Thursday, August 23, 2012

The Treachery of Beautiful Things by Ruth Frances Long

The Treachery of Beautiful Things by Ruth Frances Long
Release Date:  8-16-2012, On Shelves Now
Published by:  Dial Books
Thank you Jen Fisher for letting me borrow it!
The Sisters Say:  A darkly tragic tale of love and betrayal

A darkly compelling mix of romance, fairy tale, and suspense from a new voice in teen fiction

The trees swallowed her brother whole, and Jenny was there to see it. Now seventeen, she revisits the woods where Tom was taken, resolving to say good-bye at last. Instead, she's lured into the trees, where she finds strange and dangerous creatures who seem to consider her the threat. Among them is Jack, mercurial and magnetic, with secrets of his own. Determined to find her brother, with or without Jack's help, Jenny struggles to navigate a faerie world where stunning beauty masks some of the most treacherous evils, and she's faced with a choice between salvation or sacrifice--and not just her own.

When I first read the synopsis of this book, I didn’t know if I would enjoy it or not.  I found the idea of getting swallowed by a tree a bit weird.  However, after reading the rest of the blurb, I became intrigued by the idea of a world beyond our own, a world full of beauty and magic but laced with poison.  As the weeks went by, I sort of became obsessed with wanting to read it; so I was super duper excited when Jen Fisher told me she had a copy I could borrow!  YAY!   

I’m so glad that I jumped on that opportunity.  The Treachery of Beautiful Things is a bit Labyrinth,  a bit Alice in Wonderland, but wholly and uniquely its own.  I was drawn straight into Ruth’s world, from the moment the trees attacked.  I loved watching this dark fairy tale unfold, full of frighteningly beautiful creatures, as deadly as they are enchanting.  You will never see fairy princesses and knights in shining armor the same again!

While I enjoyed many of the characters in this book, my favorite part was still the world.  Ruth wrote it out perfectly—every frightful and mesmerizing detail.  I felt like I was watching a movie in my head.  I could see the graceful and child-like Folletti flying around with their bow and arrows—their faces twisting with their trickery.  I could see the peaceful river that would seduce you to enter, only to pull you to its depths and claim you as its own.  I could see the watchful eye of the sun slowly sinking from the sky to surrender you to the darkness.  Chilling and addictive, her world is like a drug!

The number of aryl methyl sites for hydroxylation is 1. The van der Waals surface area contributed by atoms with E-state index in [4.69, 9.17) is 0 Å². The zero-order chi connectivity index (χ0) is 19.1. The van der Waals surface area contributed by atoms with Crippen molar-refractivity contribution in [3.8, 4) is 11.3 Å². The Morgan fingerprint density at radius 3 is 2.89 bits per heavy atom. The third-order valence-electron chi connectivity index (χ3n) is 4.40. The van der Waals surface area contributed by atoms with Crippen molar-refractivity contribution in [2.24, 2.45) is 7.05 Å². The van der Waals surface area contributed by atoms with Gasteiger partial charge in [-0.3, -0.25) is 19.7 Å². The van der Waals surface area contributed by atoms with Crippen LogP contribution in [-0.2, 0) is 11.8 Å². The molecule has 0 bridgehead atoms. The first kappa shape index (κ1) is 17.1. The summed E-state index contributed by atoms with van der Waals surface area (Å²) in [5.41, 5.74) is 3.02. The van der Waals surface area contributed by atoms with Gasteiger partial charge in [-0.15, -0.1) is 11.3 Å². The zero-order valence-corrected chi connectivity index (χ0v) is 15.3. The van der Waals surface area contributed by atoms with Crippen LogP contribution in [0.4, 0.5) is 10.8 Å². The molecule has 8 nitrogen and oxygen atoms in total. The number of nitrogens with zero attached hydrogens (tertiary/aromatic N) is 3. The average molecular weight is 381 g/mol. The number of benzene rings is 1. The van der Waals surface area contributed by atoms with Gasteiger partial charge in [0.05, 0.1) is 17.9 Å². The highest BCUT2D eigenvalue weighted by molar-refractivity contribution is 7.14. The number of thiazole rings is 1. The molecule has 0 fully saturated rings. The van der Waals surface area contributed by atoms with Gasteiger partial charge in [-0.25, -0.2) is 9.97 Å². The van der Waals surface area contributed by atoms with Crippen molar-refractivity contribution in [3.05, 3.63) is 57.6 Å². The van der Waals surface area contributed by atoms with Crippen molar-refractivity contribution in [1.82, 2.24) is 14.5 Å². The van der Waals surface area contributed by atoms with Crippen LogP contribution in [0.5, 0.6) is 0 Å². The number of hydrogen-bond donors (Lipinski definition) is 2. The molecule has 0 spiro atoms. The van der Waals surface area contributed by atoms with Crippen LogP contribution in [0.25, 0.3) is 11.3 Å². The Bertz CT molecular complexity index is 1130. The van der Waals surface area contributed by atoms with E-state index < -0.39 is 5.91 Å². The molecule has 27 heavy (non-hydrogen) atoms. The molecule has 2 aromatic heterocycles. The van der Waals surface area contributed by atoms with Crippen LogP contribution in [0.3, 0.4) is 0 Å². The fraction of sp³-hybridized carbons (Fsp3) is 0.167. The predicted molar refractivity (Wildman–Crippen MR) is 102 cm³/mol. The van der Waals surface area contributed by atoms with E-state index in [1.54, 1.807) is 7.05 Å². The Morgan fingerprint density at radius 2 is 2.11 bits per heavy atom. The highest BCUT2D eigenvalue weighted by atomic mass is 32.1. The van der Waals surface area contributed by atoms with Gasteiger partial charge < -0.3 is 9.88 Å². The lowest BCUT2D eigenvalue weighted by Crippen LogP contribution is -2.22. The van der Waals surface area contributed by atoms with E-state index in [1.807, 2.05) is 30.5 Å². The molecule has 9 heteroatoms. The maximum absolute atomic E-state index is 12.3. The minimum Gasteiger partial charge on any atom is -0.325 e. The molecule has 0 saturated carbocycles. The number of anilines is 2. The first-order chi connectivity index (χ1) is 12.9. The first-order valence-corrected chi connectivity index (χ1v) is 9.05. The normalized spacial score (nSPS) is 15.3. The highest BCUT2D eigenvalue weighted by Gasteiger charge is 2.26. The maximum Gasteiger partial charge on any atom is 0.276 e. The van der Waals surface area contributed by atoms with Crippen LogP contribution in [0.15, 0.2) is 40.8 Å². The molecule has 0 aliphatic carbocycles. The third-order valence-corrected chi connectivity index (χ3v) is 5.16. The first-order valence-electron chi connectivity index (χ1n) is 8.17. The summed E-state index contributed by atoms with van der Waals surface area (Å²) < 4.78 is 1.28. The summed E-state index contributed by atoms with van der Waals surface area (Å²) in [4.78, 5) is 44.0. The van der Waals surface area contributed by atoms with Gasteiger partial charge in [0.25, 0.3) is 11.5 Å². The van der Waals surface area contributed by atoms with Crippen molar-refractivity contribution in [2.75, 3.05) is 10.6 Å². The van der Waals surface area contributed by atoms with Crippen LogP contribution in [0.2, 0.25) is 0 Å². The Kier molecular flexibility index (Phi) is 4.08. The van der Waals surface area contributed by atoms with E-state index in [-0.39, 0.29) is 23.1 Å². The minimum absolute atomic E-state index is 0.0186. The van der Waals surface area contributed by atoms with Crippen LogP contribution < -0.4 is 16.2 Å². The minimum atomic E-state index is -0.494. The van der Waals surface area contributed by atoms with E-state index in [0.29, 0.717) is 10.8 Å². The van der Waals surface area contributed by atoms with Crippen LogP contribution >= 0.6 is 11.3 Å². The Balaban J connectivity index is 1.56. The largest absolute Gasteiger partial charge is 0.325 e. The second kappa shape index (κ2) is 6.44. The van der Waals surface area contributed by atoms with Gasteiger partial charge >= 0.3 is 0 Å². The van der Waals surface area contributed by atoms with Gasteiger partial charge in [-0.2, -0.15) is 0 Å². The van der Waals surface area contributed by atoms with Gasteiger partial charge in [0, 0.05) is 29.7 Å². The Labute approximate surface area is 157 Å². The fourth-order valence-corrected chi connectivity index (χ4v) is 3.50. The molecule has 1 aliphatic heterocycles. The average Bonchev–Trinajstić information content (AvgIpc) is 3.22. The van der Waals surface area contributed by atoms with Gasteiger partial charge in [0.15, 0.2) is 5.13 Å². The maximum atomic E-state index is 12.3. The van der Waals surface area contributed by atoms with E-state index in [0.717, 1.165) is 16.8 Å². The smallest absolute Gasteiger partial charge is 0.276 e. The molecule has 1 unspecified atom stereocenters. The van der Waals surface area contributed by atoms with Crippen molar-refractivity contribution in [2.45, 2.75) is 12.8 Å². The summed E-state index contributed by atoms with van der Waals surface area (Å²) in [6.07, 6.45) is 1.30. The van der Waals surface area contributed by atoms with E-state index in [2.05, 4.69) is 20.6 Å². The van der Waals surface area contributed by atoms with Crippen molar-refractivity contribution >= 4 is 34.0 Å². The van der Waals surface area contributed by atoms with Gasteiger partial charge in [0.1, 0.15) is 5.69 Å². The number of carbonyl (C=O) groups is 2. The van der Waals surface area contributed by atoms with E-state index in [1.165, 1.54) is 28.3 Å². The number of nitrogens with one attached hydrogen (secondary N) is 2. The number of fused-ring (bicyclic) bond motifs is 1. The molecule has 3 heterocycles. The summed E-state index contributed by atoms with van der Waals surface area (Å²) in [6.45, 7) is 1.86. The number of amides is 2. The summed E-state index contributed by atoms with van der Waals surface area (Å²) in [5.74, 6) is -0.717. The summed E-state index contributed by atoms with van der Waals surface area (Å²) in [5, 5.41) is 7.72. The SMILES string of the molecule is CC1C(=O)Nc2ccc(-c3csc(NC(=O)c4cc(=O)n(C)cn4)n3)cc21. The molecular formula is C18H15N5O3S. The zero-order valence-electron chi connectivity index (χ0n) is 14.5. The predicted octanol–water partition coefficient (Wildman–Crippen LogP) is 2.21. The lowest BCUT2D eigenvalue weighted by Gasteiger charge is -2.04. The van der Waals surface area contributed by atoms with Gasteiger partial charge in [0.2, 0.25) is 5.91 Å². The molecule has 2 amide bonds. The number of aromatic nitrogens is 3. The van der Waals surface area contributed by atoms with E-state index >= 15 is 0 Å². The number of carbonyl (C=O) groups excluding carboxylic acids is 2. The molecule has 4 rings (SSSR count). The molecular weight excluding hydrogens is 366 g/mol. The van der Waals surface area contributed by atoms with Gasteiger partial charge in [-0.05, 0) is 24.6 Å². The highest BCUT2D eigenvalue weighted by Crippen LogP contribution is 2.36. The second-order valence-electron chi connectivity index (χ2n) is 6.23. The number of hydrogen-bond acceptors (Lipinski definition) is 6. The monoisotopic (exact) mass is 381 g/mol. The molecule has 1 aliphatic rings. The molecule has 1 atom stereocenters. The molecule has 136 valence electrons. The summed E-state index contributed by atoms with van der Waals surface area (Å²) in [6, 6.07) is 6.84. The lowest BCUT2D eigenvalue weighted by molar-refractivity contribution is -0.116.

Jenny is the heroine of the story—stuck inside this fantasy world full of temptation and riddles.  She wants nothing more than to find Tom and bring him home—or so she thinks.  But as she pushes through the forest with the aid of Jack and Puck, she starts to discover that Tom is not the only one who needs saving from this world.  There were times I really liked Jenny, but other times that I thought she was childish.  She could stand up and be firm and strong, but then she would give in to a temper tantrum.  I wanted to see more of the adult Jenny—the one driven by desire and passion and a need to do the right thing.  Unfortunately, we tended to see the Jenny that needs protection and sheltering than the girl that won the heart of the forest.

My favorite character (of course) is Jack.  Just like every creature in the Realm, he has both a light and a dark side.  He struggles against his vows to the King and Queen, wanting to help Jenny as much as he can; but he, like all the creatures, must bow to his oaths.  I really enjoyed seeing his struggle between light and dark, good and evil.  You could see the struggle in his face, the hard lines on his forehead, in the way he walked and in the way he talked.  Ruth did a great job of building up his character, making him more than believable.  I wanted to save him—to reach straight into the book and scoop him out.  Of course, I always like the troubled characters—the broken boys that struggle to find the good in a sea of evil.

I really wish we could have seen more of the King and Queen.  They were great characters—full of evil, and I think they could have made the story so much more suspenseful.  However, they weren’t in the book very much until the very end.  I would have loved to see more of them throughout the story.  I kept picturing Oberon like the Goblin King in Labyrinth—one that tricks and deceives using mind control and dreams.  There is even a scene in the book that is reminiscent of the masquerade ball in the movie.  These are the scenes where I would have loved to see more of the treachery that was deeply rooted in these two characters.

While it did have its flaws, I found myself enjoying the storyline and rushing through to see how it ended.  There were times when the story dragged with Jenny’s naïveté and childish demeanor, but not enough of them to really frustrate me. 

Overall, this story was darkly entertaining.  Ruth creates a world where beauty is danger, where a kiss can destroy you, and a heart can be your undoing.  Open this book and let the trees swallow you whole—you might just not want to find your way back out.